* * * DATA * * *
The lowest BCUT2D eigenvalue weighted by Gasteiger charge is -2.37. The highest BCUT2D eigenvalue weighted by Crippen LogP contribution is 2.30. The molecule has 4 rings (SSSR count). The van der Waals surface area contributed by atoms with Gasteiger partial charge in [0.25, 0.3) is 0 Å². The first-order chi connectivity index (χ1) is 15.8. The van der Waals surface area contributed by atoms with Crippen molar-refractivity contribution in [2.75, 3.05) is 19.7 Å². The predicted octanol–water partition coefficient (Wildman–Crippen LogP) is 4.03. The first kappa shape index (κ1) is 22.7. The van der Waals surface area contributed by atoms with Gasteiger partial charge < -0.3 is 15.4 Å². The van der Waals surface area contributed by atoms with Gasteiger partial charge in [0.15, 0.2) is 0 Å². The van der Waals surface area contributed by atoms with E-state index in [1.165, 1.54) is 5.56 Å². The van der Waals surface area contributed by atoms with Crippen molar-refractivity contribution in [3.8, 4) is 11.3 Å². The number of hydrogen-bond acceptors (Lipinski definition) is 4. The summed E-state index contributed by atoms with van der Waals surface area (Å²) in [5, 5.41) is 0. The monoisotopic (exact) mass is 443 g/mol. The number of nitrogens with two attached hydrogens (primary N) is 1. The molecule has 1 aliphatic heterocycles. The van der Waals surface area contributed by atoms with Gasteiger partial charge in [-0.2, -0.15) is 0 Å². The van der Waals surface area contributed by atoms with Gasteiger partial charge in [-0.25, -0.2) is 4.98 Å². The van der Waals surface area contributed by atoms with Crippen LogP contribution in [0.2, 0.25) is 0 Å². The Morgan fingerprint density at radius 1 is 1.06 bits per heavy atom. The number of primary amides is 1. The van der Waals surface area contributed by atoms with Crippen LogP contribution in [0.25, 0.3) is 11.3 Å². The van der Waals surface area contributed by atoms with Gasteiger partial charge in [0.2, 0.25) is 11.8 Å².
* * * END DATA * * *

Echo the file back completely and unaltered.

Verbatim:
The lowest BCUT2D eigenvalue weighted by Gasteiger charge is -2.37. The highest BCUT2D eigenvalue weighted by Crippen LogP contribution is 2.30. The molecule has 4 rings (SSSR count). The van der Waals surface area contributed by atoms with Gasteiger partial charge in [0.25, 0.3) is 0 Å². The first-order chi connectivity index (χ1) is 15.8. The van der Waals surface area contributed by atoms with Crippen molar-refractivity contribution in [2.75, 3.05) is 19.7 Å². The predicted octanol–water partition coefficient (Wildman–Crippen LogP) is 4.03. The first kappa shape index (κ1) is 22.7. The van der Waals surface area contributed by atoms with Gasteiger partial charge < -0.3 is 15.4 Å². The van der Waals surface area contributed by atoms with Gasteiger partial charge in [0.15, 0.2) is 0 Å². The van der Waals surface area contributed by atoms with E-state index in [1.165, 1.54) is 5.56 Å². The van der Waals surface area contributed by atoms with Crippen molar-refractivity contribution in [3.8, 4) is 11.3 Å². The number of hydrogen-bond acceptors (Lipinski definition) is 4. The summed E-state index contributed by atoms with van der Waals surface area (Å²) in [5, 5.41) is 0. The monoisotopic (exact) mass is 443 g/mol. The number of nitrogens with two attached hydrogens (primary N) is 1. The molecule has 1 aliphatic heterocycles. The van der Waals surface area contributed by atoms with Gasteiger partial charge in [-0.2, -0.15) is 0 Å². The van der Waals surface area contributed by atoms with Gasteiger partial charge in [-0.25, -0.2) is 4.98 Å². The van der Waals surface area contributed by atoms with Crippen LogP contribution in [0.2, 0.25) is 0 Å². The Morgan fingerprint density at radius 1 is 1.06 bits per heavy atom. The number of primary amides is 1. The van der Waals surface area contributed by atoms with Crippen LogP contribution in [0.25, 0.3) is 11.3 Å². The van der Waals surface area contributed by atoms with Gasteiger partial charge in [0.2, 0.25) is 11.8 Å².